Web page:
A word about gauge - yes, it is important if you're knitting something that you want to fit correctly like socks and sweaters.  It isn't quite so important for shawls.  You certainly can make a gauge swatch if you want to, especially if you want to make sure you end up with a shawl of a certain size.  I personally never make a gauge swatch when I am making my own shawls. 

Before we get started, I want to share a tip - while it is quite easy to distinguish between the increase rows and plain knit rows, attaching a stitch marker to one side or the other is an easy way to keep track of which side you're working on.  


k = knit

yo = yarn over

pm = place marker

sm = slip marker

kfb = knit into the front and back of the next stitch

The first shawl uses the yarn over increase.

Cast on 3 stitches

Row 1: k1, yo, pm, k1, yo, k1

Row 2: knit

Row 3: k1, yo, knit to marker, yo, sm, k1, yo, knit to last stitch, yo, k1

Repeat Rows 2 and 3 to desired length, bind off, weave in your ends and block.

The second shawl begins the same way as the first, then uses the knit front/back increase.

Cast on 3 stitches

Row 1: k1, yo, pm, k1, yo, k1

Row 2: knit

Row 3: k1, yo, knit to marker, yo, sm, k1, yo, knit to last stitch, yo, k1

Row 4: knit

Row 5: k1, yo, knit to 1 stitch before marker, kfb, sm, k1, kfb, knit to last stitch, yo, k1

Row 6: knit

Repeat Rows 5 and 6 to desired length, bind off, weave in your ends and block.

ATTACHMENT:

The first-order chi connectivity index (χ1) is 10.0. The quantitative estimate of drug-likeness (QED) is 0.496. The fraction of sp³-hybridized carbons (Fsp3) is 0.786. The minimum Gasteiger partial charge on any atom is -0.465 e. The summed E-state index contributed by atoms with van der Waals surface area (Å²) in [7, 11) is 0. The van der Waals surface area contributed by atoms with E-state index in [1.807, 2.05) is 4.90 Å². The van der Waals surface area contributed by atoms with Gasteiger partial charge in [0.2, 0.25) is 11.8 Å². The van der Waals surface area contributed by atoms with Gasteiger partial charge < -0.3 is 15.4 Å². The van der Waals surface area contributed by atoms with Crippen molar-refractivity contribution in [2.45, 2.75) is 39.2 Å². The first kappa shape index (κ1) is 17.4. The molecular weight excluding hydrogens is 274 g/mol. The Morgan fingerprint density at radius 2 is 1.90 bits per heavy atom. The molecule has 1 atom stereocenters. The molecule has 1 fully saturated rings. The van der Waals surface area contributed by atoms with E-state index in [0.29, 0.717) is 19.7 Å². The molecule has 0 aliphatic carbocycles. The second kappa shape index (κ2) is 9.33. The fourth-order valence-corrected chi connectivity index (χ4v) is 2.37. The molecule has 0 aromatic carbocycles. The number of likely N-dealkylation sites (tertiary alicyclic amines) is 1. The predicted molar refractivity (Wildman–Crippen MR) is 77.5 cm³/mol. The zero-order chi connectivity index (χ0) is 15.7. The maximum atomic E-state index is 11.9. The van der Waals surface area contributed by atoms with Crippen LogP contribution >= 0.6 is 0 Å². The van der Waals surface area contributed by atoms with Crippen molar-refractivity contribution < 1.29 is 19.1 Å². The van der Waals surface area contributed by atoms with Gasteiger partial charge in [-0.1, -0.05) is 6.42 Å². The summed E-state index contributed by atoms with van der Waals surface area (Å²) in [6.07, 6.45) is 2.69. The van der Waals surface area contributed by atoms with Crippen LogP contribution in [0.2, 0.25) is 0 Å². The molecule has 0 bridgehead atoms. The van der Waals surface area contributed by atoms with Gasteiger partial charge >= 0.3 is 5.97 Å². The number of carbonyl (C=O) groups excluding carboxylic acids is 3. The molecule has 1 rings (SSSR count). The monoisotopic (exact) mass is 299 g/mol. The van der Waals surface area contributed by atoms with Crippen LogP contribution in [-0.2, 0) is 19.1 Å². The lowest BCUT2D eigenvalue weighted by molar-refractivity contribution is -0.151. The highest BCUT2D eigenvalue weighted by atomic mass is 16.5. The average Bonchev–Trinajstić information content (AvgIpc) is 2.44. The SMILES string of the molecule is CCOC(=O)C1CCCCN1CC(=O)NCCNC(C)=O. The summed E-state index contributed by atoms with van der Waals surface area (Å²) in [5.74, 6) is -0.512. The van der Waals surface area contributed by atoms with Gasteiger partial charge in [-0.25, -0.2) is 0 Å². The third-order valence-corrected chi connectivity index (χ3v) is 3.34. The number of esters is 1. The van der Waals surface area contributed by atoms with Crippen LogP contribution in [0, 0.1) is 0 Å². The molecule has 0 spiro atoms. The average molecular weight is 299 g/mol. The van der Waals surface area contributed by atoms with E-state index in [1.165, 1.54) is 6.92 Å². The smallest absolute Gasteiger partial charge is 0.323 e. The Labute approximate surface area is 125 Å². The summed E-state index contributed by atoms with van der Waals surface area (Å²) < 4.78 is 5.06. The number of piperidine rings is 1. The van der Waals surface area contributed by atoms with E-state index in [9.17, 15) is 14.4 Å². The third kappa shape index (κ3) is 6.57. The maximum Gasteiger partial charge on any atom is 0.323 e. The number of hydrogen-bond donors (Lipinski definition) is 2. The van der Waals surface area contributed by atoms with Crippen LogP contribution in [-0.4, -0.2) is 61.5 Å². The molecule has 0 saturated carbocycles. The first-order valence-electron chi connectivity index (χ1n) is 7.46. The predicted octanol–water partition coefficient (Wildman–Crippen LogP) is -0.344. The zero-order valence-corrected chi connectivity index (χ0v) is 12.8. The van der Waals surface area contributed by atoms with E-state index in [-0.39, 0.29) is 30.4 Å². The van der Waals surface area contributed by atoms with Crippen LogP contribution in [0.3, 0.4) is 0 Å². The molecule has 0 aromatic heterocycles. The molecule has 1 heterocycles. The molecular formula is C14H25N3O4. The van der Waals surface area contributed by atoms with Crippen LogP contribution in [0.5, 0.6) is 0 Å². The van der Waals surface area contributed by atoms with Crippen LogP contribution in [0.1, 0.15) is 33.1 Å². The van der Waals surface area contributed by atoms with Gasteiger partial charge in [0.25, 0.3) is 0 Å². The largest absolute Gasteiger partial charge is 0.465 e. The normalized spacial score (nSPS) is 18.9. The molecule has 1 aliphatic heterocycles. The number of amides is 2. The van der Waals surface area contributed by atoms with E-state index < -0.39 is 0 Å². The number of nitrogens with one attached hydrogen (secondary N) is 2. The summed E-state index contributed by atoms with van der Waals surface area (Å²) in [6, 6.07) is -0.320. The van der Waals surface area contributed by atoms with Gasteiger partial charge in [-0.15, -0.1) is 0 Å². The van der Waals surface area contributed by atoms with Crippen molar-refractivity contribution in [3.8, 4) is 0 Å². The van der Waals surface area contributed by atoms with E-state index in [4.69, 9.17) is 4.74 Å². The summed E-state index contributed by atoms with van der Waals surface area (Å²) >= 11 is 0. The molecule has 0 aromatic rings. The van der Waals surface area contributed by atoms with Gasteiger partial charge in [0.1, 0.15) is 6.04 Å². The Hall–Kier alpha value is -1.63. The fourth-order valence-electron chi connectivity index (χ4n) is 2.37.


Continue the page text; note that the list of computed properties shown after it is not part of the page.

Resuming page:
Enjoy your new shawl!

Friday, June 23, 2023

Tubular Cast On for 2x2 Ribbing


This is an excellent cast on for flat k2 p2 ribbing that creates a neat, tidy edge.  Not quite as flexible as the k1 p1 tubular cast on, but much more flexible than regular long tail cast on.  The tubular cast on eliminates the ridge along the bottom edge created by the regular long tail cast on, and creates instead an edge that resembles fabrics on store-bought items.  If you want to add a more professional look to your knits, this is a great cast on to use.

You will need some waste yarn in a contrasting color that is the same weight as your project yarn.  You can also use a lighter weight yarn if that is all you have on hand.  Preferably, the waste yarn should be smooth to make removing it easier.

A refresher on 2x2 Ribbing:

**Multiple of 4 - this will result in one edge of the fabric being k2 and the opposite edge being p2

Row 1: k2, p2

Repeat for pattern

**Multiple of 4 + 2 - this will result in both edges of the fabric being k2 

Row 1: *k2, p2; rep from *, end k2